Verdure’s Pomella patent, awarded last February, covers the chemical composition of the extract, which was developed by researchers at the University of California-Los Angeles. Verdure claims Pomella is more readily absorbed by the body than other pomegranate products, and therefore delivers a more powerful dose of the antioxidants that make pomegranate a so-called “super fruit.”

The company is already selling Pomella for use in several products, including juice made by California-based Langers and a chewable supplement sold by New Chapter, based in Brattleboro, Vt.

Verdure has been funding research on its pomegranate extract, as well as others, since 2000. Indeed, Patel hopes to one day land a licensing deal with a major food and beverage manufacturer.Verdure factbox

For now, Verdure is one of dozens of ingredient suppliers. The industry’s lobbying group, the American Herbal Products Association, counts 42 members, including Verdure, in its botanical supplier category alone.

“We’re in an industry where the barriers to entry are very low,” Technical Director Blake Ebersole explained. “We have to do what we can to set ourselves apart.”

The increasingly health-conscious consumer market is driving the supplements industry.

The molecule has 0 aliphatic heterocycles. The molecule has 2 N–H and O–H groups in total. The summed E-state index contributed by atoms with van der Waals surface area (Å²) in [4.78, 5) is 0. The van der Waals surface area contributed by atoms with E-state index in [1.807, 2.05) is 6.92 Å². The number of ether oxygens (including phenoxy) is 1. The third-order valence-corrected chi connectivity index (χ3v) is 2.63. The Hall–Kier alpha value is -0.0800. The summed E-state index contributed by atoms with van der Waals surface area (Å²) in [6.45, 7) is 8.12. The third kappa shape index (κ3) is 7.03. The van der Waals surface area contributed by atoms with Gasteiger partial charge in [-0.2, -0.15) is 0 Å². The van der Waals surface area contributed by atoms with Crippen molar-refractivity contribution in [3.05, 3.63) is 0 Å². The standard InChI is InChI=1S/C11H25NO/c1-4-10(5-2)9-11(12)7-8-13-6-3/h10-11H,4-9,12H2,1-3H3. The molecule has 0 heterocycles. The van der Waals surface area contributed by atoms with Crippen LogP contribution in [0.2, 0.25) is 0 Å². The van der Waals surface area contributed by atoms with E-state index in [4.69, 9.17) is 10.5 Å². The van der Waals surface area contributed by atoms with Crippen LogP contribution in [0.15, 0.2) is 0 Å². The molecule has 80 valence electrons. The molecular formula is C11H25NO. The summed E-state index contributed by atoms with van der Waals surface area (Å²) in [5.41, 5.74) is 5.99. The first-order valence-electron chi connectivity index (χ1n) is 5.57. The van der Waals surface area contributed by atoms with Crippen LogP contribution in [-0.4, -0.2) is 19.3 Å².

According to NBJ, total raw material and ingredient sales to the U.S. nutrition industry grew 11 percent in 2008 to $8.6 billion. That was the highest sales growth that ingredient suppliers had recorded since 1997, but NBJ noted it was partly attributed to higher costs.

Suppliers that the industry magazine surveyed last year said companies in the health-food niche were delaying product launches.

Like Verdure, other suppliers are setting their sights on the major food-and-beverage makers, which are looking for developments in so-called “functional” foods. These are conventional foods that may claim to offer additional health benefits, such as probiotic yogurt to aid digestion.